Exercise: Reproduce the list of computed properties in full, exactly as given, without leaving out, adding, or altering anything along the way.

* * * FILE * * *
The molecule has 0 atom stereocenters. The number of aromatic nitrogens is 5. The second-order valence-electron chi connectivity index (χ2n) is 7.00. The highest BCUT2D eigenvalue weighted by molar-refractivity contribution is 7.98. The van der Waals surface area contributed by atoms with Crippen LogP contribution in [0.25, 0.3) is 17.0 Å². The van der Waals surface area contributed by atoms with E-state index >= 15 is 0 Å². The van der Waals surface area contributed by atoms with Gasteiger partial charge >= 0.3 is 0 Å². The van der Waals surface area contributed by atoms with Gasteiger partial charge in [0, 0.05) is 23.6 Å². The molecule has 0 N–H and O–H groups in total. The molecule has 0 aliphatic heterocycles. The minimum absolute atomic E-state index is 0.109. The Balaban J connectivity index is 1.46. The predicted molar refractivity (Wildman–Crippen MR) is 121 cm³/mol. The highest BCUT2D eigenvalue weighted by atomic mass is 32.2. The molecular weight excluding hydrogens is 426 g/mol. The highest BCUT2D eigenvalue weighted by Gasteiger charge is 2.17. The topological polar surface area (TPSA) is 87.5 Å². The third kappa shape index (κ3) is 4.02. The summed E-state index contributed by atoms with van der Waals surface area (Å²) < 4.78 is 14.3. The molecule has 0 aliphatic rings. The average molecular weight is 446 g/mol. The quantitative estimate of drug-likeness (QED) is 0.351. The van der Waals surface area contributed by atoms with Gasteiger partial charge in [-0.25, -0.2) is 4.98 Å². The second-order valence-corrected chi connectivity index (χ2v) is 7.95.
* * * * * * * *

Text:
The molecule has 0 atom stereocenters. The number of aromatic nitrogens is 5. The second-order valence-electron chi connectivity index (χ2n) is 7.00. The highest BCUT2D eigenvalue weighted by molar-refractivity contribution is 7.98. The van der Waals surface area contributed by atoms with Crippen LogP contribution in [0.25, 0.3) is 17.0 Å². The van der Waals surface area contributed by atoms with E-state index >= 15 is 0 Å². The van der Waals surface area contributed by atoms with Gasteiger partial charge >= 0.3 is 0 Å². The van der Waals surface area contributed by atoms with Gasteiger partial charge in [0, 0.05) is 23.6 Å². The molecule has 0 N–H and O–H groups in total. The molecule has 0 aliphatic heterocycles. The minimum absolute atomic E-state index is 0.109. The Balaban J connectivity index is 1.46. The predicted molar refractivity (Wildman–Crippen MR) is 121 cm³/mol. The highest BCUT2D eigenvalue weighted by atomic mass is 32.2. The molecular weight excluding hydrogens is 426 g/mol. The highest BCUT2D eigenvalue weighted by Gasteiger charge is 2.17. The topological polar surface area (TPSA) is 87.5 Å². The third kappa shape index (κ3) is 4.02. The summed E-state index contributed by atoms with van der Waals surface area (Å²) < 4.78 is 14.3. The molecule has 0 aliphatic rings. The average molecular weight is 446 g/mol. The quantitative estimate of drug-likeness (QED) is 0.351. The van der Waals surface area contributed by atoms with Gasteiger partial charge in [-0.25, -0.2) is 4.98 Å². The second-order valence-corrected chi connectivity index (χ2v) is 7.95.